A repressive law that forbids students from becoming members of political parties and restricts political activity in universities will be amended, Malaysia's Prime Minister Najib Razak announced last week. But rights groups said the government was adopting a 'carrot and stick' approach by tightening up in other areas related to public assembly.
"The government believes in the maturity and intelligence of our university students," Najib told the lower house of parliament, the Dewan Rakyat, on 24 November.
He said the controversial section 15 of the Universities and University Colleges Act (AUKU) relating to student activity would be changed to "respect the constitutional right of the undergrad(uate)s who have reached the legal age or age of majority."
The act would be amended to allow students over the age of 21 to join political parties, "but we will be strict in not allowing politics to enter campuses," he said.
The notorious section 15 of the 1971 act makes it an offence for students to express "support, sympathy or opposition" for a political party, whether Malaysian or foreign.
Syukri Abdul Razak, chairperson of Solidariti Mahasiswa Malaysia (SMM), which groups a number of student organisations, said that when section 15 of the act had been amended "students will have the opportunity to take part in political movements. This is a big change because without the amendment they cannot take part in political movements actively."
However, he said, it did not go far enough.
"We welcome the announcement that has been made by the prime minister but it is not the end of our fight. We will carry on till the entire AUKU is abolished, not just section 15. We have been fighting this for a long time, and there is no indication from the government that they are willing to change the entire act," he told University World News.
Government in a hurry
Government officials said the amendment would be tabled in parliament by March. But SMM's Razak said the government could amend the act as early as the end of this year.
"We think the change is just around the corner. The government is in a hurry to make this change as soon as possible because they are desperate to gain votes from young people in the national election early next year."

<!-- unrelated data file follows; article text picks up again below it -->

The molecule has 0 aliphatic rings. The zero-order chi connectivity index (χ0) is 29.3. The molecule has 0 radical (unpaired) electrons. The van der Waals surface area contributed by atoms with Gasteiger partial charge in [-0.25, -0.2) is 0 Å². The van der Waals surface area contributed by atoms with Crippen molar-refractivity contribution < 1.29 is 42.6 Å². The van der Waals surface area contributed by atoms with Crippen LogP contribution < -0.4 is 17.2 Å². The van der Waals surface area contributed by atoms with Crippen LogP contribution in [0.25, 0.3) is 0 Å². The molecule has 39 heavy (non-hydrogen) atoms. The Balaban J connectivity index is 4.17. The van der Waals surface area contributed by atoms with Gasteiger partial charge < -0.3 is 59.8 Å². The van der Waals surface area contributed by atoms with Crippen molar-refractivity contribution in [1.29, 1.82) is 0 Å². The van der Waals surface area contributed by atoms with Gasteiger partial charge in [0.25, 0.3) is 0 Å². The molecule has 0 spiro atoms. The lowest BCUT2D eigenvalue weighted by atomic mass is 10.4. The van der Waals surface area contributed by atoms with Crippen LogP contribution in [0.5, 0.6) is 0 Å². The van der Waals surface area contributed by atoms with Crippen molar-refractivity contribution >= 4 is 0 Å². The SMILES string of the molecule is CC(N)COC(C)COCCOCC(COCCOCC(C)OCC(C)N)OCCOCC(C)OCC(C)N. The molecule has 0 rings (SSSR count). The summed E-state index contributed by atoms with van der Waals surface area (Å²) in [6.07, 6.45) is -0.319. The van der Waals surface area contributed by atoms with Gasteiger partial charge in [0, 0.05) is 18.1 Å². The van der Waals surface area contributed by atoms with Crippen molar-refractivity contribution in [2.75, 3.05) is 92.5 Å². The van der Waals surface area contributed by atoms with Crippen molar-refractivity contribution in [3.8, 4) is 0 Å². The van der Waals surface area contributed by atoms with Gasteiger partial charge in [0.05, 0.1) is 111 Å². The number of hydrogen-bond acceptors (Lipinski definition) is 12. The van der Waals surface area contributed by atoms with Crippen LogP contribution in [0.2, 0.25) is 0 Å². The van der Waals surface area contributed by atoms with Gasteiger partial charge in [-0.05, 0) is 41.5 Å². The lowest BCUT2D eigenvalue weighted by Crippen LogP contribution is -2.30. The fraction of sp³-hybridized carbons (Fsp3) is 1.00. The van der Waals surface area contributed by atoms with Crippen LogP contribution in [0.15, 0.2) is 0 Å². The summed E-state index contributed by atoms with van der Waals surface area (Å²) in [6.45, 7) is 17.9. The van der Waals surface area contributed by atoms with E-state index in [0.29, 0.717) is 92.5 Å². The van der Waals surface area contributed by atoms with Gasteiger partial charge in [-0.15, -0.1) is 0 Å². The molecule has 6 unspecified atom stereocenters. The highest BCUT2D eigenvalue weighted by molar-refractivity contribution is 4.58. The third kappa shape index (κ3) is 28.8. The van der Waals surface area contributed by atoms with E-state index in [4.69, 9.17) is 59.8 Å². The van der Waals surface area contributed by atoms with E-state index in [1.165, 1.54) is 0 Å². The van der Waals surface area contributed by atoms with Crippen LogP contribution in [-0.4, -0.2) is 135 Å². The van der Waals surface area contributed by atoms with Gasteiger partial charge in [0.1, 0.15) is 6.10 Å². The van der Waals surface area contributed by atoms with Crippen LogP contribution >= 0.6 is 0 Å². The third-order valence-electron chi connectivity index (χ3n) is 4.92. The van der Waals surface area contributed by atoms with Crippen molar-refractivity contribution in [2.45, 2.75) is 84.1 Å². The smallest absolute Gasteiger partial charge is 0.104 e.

Deputy Higher Education Minister Saifuddin Abdullah said the Education Ministry and the Attorney-General's Chambers would meet to discuss the amendment, which he claimed would be "bigger and better" than 2009 amendments that many critics said did not go far enough in allowing students political rights.
The new amendment will mean "significant changes" to students' participation in politics, the deputy minister said.
But while students and rights groups have been calling for the law to be changed for many years, their victory was tempered by legislation banning street protests tabled in parliament on the same day. Abolishing a number of security laws was one of a raft of reforms to emergency laws announced by the prime minister in September.
The proposed new Peaceful Assembly Bill that will replace emergency internal security laws will prohibit street protests, and assemblies will not be permitted within 50 metres of prohibited areas such as hospitals, schools and places of worship. Anyone under the age of 21 will not be permitted to organise an assembly.
The Malaysian Bar Association said the Peaceful Assembly Bill in its current form is more repressive than existing laws and would need to be improved.
Government challenge to court ruling
The sense of victory by rights groups and students over changes to university laws was also mitigated by the government's decision to appeal against a landmark court ruling on 31 October related to the case of four students charged with illegally campaigning during a by-election in April last year.
The appeal court declared that the law restricting student politics was "unreasonable" and unconstitutional as it violated freedom of expression.
But Najib Razak told parliament on Thursday that "the government will file an appeal as the decision has far-reaching implications for the principles of law in the country".
Saifuddin Abdullah, the deputy minister, insisted there was no contradiction between the prime minister's announcement to amend the act and the move to appeal the court decision.
But students said it amounted to an important face-saver and legal issue for the government. "We believe they are making the appeal to [rescue] their image because whatever they have done in the past against students has been under that act. They have protected the act for a very long time, and suddenly this court has said this provision [section 15] is illegal," Razak said.
"We have urged the government to cancel their appeal but they will not easily retreat from this issue." If the appeal court's 31 October ruling is reversed, "it is possible that the government may not make the change in the AUKU that they are proposing now," the student leader added.
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